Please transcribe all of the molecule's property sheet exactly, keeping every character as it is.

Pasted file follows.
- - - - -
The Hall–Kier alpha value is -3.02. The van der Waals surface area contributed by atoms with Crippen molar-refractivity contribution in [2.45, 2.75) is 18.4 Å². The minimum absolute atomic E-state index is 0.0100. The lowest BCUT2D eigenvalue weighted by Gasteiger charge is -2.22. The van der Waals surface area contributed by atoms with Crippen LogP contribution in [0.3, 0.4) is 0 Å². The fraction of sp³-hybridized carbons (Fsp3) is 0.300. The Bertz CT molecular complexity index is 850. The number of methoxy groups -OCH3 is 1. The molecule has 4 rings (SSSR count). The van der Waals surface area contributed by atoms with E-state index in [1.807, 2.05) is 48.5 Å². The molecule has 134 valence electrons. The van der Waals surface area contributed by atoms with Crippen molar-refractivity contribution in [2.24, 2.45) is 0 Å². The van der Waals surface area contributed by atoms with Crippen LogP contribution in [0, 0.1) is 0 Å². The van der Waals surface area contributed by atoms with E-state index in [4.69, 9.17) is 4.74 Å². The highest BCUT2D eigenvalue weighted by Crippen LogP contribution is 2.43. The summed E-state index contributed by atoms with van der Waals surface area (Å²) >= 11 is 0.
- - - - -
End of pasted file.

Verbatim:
The Hall–Kier alpha value is -3.02. The van der Waals surface area contributed by atoms with Crippen molar-refractivity contribution in [2.45, 2.75) is 18.4 Å². The minimum absolute atomic E-state index is 0.0100. The lowest BCUT2D eigenvalue weighted by Gasteiger charge is -2.22. The van der Waals surface area contributed by atoms with Crippen LogP contribution in [0.3, 0.4) is 0 Å². The fraction of sp³-hybridized carbons (Fsp3) is 0.300. The Bertz CT molecular complexity index is 850. The number of methoxy groups -OCH3 is 1. The molecule has 4 rings (SSSR count). The van der Waals surface area contributed by atoms with E-state index in [1.807, 2.05) is 48.5 Å². The molecule has 134 valence electrons. The van der Waals surface area contributed by atoms with Crippen molar-refractivity contribution in [2.24, 2.45) is 0 Å². The van der Waals surface area contributed by atoms with Crippen LogP contribution in [0, 0.1) is 0 Å². The van der Waals surface area contributed by atoms with E-state index in [4.69, 9.17) is 4.74 Å². The highest BCUT2D eigenvalue weighted by Crippen LogP contribution is 2.43. The summed E-state index contributed by atoms with van der Waals surface area (Å²) >= 11 is 0.